ALABAMA!!

alangrg3

In the Brooder
5 Years
Feb 17, 2014
8
0
39
Rogersville, AL
Thanks for all of the replies. The last place we lived was backed up to the woods, not far from Mark Twain National Forest in the Ozark Mountains. We had plenty of predators there - mainly fox, coyote, plenty of raccoon, skunks, neighbor dogs, wild dogs/cats and bob cat. That said we did not loose one bird to them - it was our own dogs when a couple of hens flew into the dogs chain link fence. That should not be (as big) a problem as we have about 6 acres of pasture and the coop is going up about 100 yards from the dog fence. I have not seen near as many coyotes or anything else around here, except Bald Eagles, that will be a problem. We plan on letting our hens run free and to mitigate birds of prey we are going to put up a few low shelters for them to hid under ( 2 cinder blocks high with plywood (left over siding, tin, whatever) when they get spooked.

We are putting the coop on the north east side of an existing 40 x 40 metal pole barn to provide shade and a wind break - we had identified heat as being an issue for rabbits and thus the location. Glad that works out. We actually got down here toward the end of November and I agree winter is not bad, but that in its self can create problems if the hens do not put on adequate winter coats and condensation build up due to frequent temp changes. I agree that ventilation fixes most of those problems and strong wire keeps the bigger threats out. Using a carport kit should give a good head start on keeping critters out and a solid structure to allow for plenty of ventilation for ammonia control. A lot of design features to work through, given prevailing winds, direction of storms, and sun rise (we want to put on those automatic doors). Good thing I have time to get the coop up.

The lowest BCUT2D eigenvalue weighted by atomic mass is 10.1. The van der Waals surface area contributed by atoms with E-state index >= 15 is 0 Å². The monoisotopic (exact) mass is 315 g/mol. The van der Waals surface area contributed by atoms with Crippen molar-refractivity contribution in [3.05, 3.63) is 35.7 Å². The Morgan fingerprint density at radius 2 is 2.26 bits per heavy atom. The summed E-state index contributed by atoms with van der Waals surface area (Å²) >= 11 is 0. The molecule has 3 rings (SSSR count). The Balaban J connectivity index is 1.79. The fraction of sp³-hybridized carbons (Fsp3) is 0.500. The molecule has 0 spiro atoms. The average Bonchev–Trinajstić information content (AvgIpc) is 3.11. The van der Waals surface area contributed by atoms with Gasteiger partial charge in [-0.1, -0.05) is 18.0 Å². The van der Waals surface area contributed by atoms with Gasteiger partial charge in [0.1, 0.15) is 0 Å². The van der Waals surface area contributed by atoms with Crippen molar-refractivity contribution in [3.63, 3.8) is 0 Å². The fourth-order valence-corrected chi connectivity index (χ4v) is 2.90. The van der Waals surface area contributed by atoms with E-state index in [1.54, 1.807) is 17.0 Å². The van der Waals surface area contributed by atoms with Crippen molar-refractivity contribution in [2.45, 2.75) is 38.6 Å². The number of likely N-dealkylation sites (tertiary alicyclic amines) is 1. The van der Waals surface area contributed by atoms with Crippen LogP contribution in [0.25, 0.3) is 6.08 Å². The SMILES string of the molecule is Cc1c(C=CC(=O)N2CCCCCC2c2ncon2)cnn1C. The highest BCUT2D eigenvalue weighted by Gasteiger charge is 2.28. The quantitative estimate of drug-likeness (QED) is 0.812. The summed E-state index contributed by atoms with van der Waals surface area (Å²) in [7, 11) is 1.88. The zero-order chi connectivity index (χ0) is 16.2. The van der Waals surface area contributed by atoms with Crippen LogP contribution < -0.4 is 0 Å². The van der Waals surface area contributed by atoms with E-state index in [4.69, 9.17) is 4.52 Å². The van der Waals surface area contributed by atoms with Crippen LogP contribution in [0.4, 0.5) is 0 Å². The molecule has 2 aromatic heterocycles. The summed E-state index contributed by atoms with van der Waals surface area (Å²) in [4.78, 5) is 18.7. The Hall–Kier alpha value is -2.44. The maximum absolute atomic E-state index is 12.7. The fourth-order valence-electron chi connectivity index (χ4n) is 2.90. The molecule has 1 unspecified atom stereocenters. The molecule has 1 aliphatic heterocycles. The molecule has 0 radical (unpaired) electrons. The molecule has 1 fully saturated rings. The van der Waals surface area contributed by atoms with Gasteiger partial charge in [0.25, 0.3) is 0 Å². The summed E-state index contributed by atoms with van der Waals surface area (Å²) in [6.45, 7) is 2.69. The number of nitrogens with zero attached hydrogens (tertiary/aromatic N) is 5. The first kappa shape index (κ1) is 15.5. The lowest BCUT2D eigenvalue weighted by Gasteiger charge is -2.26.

Razadia

The Odd One
9 Years
Apr 7, 2011
2,960
804
306
Montgomery, Alabama
They heard the forecast -- 19 degrees for us tonight --BURR!!
It was supossed to be 19 heading into Sunday, but they've changed their tune. It's supposed to be 23 instead.
Thanks for all of the replies. The last place we lived was backed up to the woods, not far from Mark Twain National Forest in the Ozark Mountains. We had plenty of predators there - mainly fox, coyote, plenty of raccoon, skunks, neighbor dogs, wild dogs/cats and bob cat. That said we did not loose one bird to them - it was our own dogs when a couple of hens flew into the dogs chain link fence. That should not be (as big) a problem as we have about 6 acres of pasture and the coop is going up about 100 yards from the dog fence. I have not seen near as many coyotes or anything else around here, except Bald Eagles, that will be a problem. We plan on letting our hens run free and to mitigate birds of prey we are going to put up a few low shelters for them to hid under ( 2 cinder blocks high with plywood (left over siding, tin, whatever) when they get spooked.

We are putting the coop on the north east side of an existing 40 x 40 metal pole barn to provide shade and a wind break - we had identified heat as being an issue for rabbits and thus the location. Glad that works out. We actually got down here toward the end of November and I agree winter is not bad, but that in its self can create problems if the hens do not put on adequate winter coats and condensation build up due to frequent temp changes. I agree that ventilation fixes most of those problems and strong wire keeps the bigger threats out. Using a carport kit should give a good head start on keeping critters out and a solid structure to allow for plenty of ventilation for ammonia control. A lot of design features to work through, given prevailing winds, direction of storms, and sun rise (we want to put on those automatic doors). Good thing I have time to get the coop up.